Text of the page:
He graduated from Sussex University in 1966, with a degree in English. He is still remembered there as a brilliantly unconventional student and as guitarist with the university rock group. Even then, he was something of a polymath. He wrote poetry, prose, letters, journals. He drew. He wrote songs - mostly tunes with complicated three-part guitar accompaniments - and played music endlessly. He combined extreme personal and artistic fastidiousness with a dedicatedly Bohemian life style.
Johnson's working life was also Bohemian sometimes and bewilderingly conventional at others. He worked as a session guitarist in London in the late 1960s and as a busker in Paris in the mid-1970s. Early on he worked as a lift-operator at Liberty, in Regent Street, London, but later held down long-term jobs with the DHSS and with a housing trust.
It was only in middle age, working for Skoob Books, an independent London publishing house concentrating on occult and literary texts, that the two sides of Johnson's nature came together successfully. As a bookshop manager (at Skoob's shop off Southampton Row), occult book expert and editor, first of reprints and then of new books, he showed authority, precision and passion. He was particularly committed to the development of a literary list representing the power of imagination and the visionary moment. He kept in print the writing of the poets Kathleen Raine, David Gascoyne and Michael Hamburger, while he promoted the new work of Jeremy Reed and Peter Abbs.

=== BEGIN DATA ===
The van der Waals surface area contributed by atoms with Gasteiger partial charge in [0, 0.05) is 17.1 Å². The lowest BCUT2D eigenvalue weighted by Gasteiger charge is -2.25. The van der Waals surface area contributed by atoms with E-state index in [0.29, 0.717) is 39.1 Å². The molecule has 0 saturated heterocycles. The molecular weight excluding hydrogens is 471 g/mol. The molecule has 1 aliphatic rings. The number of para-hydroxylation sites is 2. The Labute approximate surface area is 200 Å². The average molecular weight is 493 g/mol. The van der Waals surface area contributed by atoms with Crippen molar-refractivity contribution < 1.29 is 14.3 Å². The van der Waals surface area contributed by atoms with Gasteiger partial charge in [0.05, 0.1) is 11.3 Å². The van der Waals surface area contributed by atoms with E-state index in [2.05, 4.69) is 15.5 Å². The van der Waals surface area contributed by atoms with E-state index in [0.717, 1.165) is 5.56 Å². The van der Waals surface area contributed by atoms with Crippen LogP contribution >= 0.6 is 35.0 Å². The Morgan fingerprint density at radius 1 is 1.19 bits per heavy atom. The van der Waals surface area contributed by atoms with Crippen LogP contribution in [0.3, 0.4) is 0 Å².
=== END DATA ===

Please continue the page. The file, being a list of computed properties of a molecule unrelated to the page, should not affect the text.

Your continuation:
The occult had been one of his lasting interests. At one point, in the early Seventies, he was heavily involved with the Druids. All forms of religion and magic seemed to fascinate him as strategies for developing the inner life and keeping back the reign of pragmatism.
At the end of his life, overworked and ill, he left Skoob and returned to the Anglican Church, where he had friends and for which he had been writing organ music. Last Christmas, just before his illness was diagnosed as cancer, he wrote and taped 12 songs which the session guitarist Mo Foster described as "a cross between Jacques Brel and Ray Davies". It was an extension of his guitar work in the Sixties.
It was a puzzle to his friends that Johnson, the gentlest of men and notably constant in his friendships, should have such a turbulent private life. He never really settled down. At the end he was living alone in a small book-filled flat in Bloomsbury. He is mourned by a wide circle of friends, many of whom - given that Chris Johnson always compartmentalised a complicated life - are just now starting to know of each other.
Christopher Reginald Johnson, editor and musician: born Ipswich 13 June 1944; died London 7 April 1996.Reuse content